1918: Albert B. Charboneau falls ill with influenza

Sepia Saturday 544Fifteenth in a series about Albert Barney Charboneau — my paternal grandfather’s brother who died in the Great Influenza Pandemic of 1918.

Albert Barney Charboneau circa 1910. Scan by Molly Charboneau

My dad’s Uncle Albert Barney Charboneau, fell ill in October 1918 when the second wave of the deadly pandemic influenza, which had spread around the globe, reached his hometown of Dolgeville, Herkimer Co., N.Y.

At 33, Albert was the woodworking foreman at the Julius Breckwoldt piano sounding board factory and the head of the Dolgeville Mason’s lodge.

He had been married for six years to Annie (Miller) Charboneau — and he was a tall, robust man one would not expect to get sick, let alone die. Yet Albert’s age and profile put him at risk in the 1918 pandemic.

Dolgeville, N.Y., looking north from the East Canada Creek Bridge (2015). Even bucolic Dolgeville was not immune to the influenza pandemic, which arrived there in the fall of 1918 and claimed the life of my dad’s Uncle Albert. Photo: Molly Charboneau

The influenza’s virulent impact

In her book Flu: The Story of the Great Influenza Pandemic of 1918 and the Search for the Virus That Caused It, author Gina Kolata sums up the sweep and toll of the influenza’s deadly second wave. 1

The sickness preyed on the young and healthy.…The plague took off in September of that year, and when it was done over half a million Americans would lie dead. The illness spread to the most remote parts of the globe. Some Eskimo villages were decimated, and nearly eliminated from the face of the earth. Twenty percent of Western Samoans perished. No matter where it struck, the virus went after an unusual group — young adults who are generally spared the ravages of infections diseases. The death curves were W-shaped, with peaks for the babies and toddlers under age 5, the elderly who were aged 70-74, and people aged 20-40.2

Demonstration at the Red Cross Emergency Ambulance Station in Washington, D.C., during the influenza pandemic of 1918. According to the CDC’s website, “In fall of 1918 the United States experienced severe shortages of professional nurses, because of the deployment of large numbers of nurses to military camps in the United States and abroad, and the failure to use trained African American nurses.” Photo: Library of Congress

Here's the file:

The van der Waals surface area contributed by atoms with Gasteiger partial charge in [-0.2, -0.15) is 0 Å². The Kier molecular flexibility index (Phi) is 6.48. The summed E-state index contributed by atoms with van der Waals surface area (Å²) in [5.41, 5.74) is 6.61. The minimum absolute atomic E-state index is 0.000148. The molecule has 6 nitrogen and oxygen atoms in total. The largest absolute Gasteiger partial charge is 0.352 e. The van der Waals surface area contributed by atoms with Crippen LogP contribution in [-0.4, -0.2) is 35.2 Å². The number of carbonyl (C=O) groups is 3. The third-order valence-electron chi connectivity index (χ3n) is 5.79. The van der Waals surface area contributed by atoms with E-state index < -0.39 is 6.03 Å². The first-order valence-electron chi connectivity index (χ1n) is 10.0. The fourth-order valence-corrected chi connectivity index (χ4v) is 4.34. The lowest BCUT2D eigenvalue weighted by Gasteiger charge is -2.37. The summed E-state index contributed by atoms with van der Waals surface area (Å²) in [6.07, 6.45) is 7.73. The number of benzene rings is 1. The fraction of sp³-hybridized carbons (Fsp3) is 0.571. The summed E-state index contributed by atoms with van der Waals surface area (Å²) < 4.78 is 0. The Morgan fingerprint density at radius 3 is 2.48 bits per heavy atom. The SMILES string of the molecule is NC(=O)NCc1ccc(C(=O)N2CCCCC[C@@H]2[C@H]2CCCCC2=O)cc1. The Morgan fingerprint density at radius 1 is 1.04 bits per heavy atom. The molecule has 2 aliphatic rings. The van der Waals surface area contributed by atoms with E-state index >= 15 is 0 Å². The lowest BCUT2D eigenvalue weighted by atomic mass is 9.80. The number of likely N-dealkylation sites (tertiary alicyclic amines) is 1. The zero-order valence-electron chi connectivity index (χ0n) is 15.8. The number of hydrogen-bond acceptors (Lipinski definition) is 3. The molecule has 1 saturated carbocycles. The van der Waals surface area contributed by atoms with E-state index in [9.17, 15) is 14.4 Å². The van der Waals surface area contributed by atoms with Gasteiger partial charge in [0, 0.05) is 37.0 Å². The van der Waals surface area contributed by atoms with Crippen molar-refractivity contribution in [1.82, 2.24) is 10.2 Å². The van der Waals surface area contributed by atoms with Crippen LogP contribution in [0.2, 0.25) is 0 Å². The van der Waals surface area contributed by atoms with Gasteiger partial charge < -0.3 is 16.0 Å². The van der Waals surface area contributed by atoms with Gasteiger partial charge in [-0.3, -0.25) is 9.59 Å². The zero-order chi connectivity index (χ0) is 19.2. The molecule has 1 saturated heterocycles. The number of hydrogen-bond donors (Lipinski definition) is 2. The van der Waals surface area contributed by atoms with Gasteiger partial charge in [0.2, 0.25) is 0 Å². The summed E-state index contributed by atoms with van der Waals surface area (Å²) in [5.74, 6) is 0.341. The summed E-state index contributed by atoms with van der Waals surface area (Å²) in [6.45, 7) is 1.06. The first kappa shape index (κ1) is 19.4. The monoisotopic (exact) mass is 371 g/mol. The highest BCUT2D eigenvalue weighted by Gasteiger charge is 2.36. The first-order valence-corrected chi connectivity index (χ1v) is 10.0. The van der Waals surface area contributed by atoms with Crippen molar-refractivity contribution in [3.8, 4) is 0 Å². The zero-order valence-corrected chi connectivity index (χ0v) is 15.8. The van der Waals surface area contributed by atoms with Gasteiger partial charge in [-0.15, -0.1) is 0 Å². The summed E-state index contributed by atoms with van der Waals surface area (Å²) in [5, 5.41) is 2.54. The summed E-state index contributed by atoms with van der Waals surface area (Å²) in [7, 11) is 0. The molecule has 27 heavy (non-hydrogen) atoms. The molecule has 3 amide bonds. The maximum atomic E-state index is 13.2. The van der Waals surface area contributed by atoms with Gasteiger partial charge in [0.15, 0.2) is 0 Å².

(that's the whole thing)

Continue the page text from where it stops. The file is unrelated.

Lethal curve of the 1918 influenza

Nor was Uncle Albert alone. As shown in the table below, he contracted the 1918 influenza during a peak fatality period in the U.S. armed forces. Like him, the soldiers and sailors who were mobilized/demobilized in huge numbers during WWI were in the vulnerable 20-40 age group.

U.S. Army in the U.S. – Deaths Due to Influenza and Pneumonia in 1918 – Source: Alfred W. Crosby America’s Forgotten Pandemic3 
For the Week ending:
10 September 98
27 September 972
4 October 2,444
11 October 6,170
18 October 5,559
27 October 2,624
1 November 1,183
8 November 908
15 November 519
22 November 321

Civilian casualties climb

The curve of the 1918 influenza in the civilian population mirrored the military experience — although cities that took containment measures, and encouraged mask wearing and social distancing, fared better than those that did not.

All told, 195,000 people died of influenza in the U.S. during October, when the second wave peaked, according  to the 1918 Pandemic Influenza Historic Timeline on the Centers for Disease Control (CDC) website.